Plan Handles

Andy Mallon talks about plan handles (sql_handle):

If you’ve ever looked at sys.sysprocesses or sys.dm_exec_requests (or a number of other DMVs), you’ve noticed there is a column called “sql_handle” that contains some binary gobbledygook. Books Online gives the (un)helpful definition as “Hash map of the SQL text of the request.”

“Binary gobbledygook” is probably the best description of the plan handle available.

Finding Lost Customers

Kevin Feasel

2016-03-01

DAX

Meagan Longoria has lost customers and is trying to find them:

I was testing some calculations in my tabular model when I noticed that my Lost Customers calculation wasn’t working as expected. This was rather interesting to me since the calculation I was using was from DAXPatterns.com.  After some experimentation, I determined that the difference between my data situation, and the situation that fit the DAX Pattern was that my customer dimension was a Type 2 Slowly Changing Dimension. That meant I couldn’t use the customer key to identify a unique customer, since each customer could have multiple customer keys  (surrogate keys) with the same customer number (business key). Specifically, if a customer made a purchase in December 2015, then changed their name, then made a purchase in January and February, my calculation was counting them as lost because it was not recognizing that the customer with the new name and same customer number was actually the same customer.

She ends up with two solutions, each with different trade-offs.  Knowing as little DAX as I do, looking at two different ways of solving this problem is great because it gives you more insight into language semantics.

MDX For Beginners

Dan King continues his series on MDX:

So obviously we brought back internet Sales for all years captured into the cube.  So now we need to understand the WHERE clause and how to use it properly in MDX.

The “WHERE” clause in MDX is used to define another slicer and limit the attributes from the defined slicer. The slicer used in the “WHERE” clause cannot be the same slicer used when defining your rows hence why I use the date dimension.  The MDX query below depicts the WHERE clause and syntax:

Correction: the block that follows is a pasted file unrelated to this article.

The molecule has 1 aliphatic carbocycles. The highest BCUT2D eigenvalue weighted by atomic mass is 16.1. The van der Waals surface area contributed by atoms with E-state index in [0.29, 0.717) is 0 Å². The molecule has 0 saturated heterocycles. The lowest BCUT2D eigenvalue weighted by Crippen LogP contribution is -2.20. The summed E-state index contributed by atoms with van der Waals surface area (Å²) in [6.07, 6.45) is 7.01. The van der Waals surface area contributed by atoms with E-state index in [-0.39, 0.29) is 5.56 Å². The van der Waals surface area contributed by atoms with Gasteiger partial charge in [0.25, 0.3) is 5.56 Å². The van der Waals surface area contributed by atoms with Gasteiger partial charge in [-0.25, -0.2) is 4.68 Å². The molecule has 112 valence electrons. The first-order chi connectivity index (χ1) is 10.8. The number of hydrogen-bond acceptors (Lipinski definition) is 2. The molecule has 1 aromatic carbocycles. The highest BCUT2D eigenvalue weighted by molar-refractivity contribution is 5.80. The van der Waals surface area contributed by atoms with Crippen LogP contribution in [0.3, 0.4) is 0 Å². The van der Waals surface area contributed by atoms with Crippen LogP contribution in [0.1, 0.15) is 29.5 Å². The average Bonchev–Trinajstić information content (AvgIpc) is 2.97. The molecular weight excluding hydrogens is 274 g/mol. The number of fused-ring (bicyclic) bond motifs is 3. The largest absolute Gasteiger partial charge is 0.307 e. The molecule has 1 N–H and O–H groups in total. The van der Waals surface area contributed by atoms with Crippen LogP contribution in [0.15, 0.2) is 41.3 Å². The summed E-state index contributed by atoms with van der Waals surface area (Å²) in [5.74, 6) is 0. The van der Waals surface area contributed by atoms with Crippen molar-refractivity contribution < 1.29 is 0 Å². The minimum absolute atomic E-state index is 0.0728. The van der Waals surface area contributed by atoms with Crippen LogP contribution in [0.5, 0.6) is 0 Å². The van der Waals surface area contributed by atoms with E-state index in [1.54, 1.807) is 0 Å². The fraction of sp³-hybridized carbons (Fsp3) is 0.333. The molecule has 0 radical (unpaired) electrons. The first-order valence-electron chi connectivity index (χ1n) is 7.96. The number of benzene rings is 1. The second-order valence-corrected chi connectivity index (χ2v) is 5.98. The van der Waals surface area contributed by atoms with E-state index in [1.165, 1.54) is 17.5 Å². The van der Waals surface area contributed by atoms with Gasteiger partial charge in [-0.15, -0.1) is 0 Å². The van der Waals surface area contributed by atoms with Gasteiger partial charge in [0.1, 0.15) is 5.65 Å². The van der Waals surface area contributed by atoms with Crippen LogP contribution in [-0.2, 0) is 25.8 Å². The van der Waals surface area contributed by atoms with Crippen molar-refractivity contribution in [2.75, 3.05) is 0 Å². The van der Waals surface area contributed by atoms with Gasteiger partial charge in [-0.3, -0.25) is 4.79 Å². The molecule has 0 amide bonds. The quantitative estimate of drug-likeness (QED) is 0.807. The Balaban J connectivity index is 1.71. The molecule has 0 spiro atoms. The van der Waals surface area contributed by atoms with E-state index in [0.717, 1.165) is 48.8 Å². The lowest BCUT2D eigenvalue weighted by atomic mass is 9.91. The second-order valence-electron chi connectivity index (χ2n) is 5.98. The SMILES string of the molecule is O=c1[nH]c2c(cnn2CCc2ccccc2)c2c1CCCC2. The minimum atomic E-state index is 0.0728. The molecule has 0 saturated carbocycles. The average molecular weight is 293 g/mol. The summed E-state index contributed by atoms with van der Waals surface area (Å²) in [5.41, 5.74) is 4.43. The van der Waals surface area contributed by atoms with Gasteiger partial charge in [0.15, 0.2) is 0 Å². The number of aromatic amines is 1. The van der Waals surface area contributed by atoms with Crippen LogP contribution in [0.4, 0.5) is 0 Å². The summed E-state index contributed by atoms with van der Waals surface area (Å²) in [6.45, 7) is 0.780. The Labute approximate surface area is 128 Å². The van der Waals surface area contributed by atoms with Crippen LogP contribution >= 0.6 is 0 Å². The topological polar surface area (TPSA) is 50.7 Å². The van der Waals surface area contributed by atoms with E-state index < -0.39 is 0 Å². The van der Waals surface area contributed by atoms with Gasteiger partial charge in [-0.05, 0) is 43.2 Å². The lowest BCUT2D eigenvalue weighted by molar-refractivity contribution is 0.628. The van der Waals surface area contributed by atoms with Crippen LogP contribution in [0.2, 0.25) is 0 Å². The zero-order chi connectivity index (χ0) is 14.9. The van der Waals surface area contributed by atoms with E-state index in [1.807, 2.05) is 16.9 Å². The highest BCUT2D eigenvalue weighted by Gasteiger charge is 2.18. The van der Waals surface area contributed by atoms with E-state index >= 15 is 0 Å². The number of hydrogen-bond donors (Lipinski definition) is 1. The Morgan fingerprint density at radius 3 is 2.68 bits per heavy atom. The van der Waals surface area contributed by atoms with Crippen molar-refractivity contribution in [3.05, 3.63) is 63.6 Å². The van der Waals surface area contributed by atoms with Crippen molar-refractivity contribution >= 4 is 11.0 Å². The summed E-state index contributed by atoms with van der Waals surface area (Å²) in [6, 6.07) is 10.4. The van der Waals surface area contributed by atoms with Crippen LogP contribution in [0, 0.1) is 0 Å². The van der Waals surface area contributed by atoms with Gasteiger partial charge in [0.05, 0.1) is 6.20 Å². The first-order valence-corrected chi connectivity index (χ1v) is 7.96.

I liked Dan’s introductory-level presentation on learning MDX, and this blog series is following along those same lines.

Locking Basics

Jason Brimhall has an introductory-level discussion of locking in SQL Server:

A fundamental component of SQL Server is locking and locks. Locks within SQL Server are critical to the proper functioning of the database and the integrity of the data within the database. The presence of locks does not inherently mean there is a problem. In no way should locking within SQL Server be considered a monster, though locks may often times be misconstrued in that light.

This is an introductory-level discussion, so it doesn’t include optimistic concurrency or snapshot/RCSI, but if you’re unfamiliar with pessimistic concurrency, this is a good place to start.

Service Account Password Changes Without Rebooting

Andrea Allred shows that you can change the password of a service account without restarting an instance:

Did you know that you can change the password on the SQL Service account that is running your SQL instance without a reboot or restart?  Turns out this is true.  We have a new round of password requirements and it means that we need to change passwords on servers more often. But, since we need our servers up and reboots have to be heavily planned, we needed a solution that kept us from having to restart an instance after a password change. This lovely msdn article explains all the details, but let me give you the cliffs notes.

This is helpful for those max uptime scenarios where even a momentary service restart requires planned downtime.

Azure SQL Database Wait Stats

Grant Fritchey discusses Azure SQL Database wait stats:

You’ll notice that these results are wildly different from those above. What we’re looking is largely a server versus a database, but not completely. I mean that sys.dm_os_wait_stats is showing the waits for the instance on which my primary Azure SQL Database is currently running. Most of those waits are mine, but because it’s part of the management structure of Azure, sys.dm_os_wait_stats shows some information that’s not applicable, directly, to me. The “server” is not really that. It’s a logical container holding your database. There’s a lot more to it under the covers. To get the waits that are absolutely applicable to me and my databases, I have to go to sys.dm_db_wait_stats.

Azure SQL Database is going to behave a bit differently from on-premise SQL Server, so if you’ve got an Azure SQL Database, pay attention to those differences.

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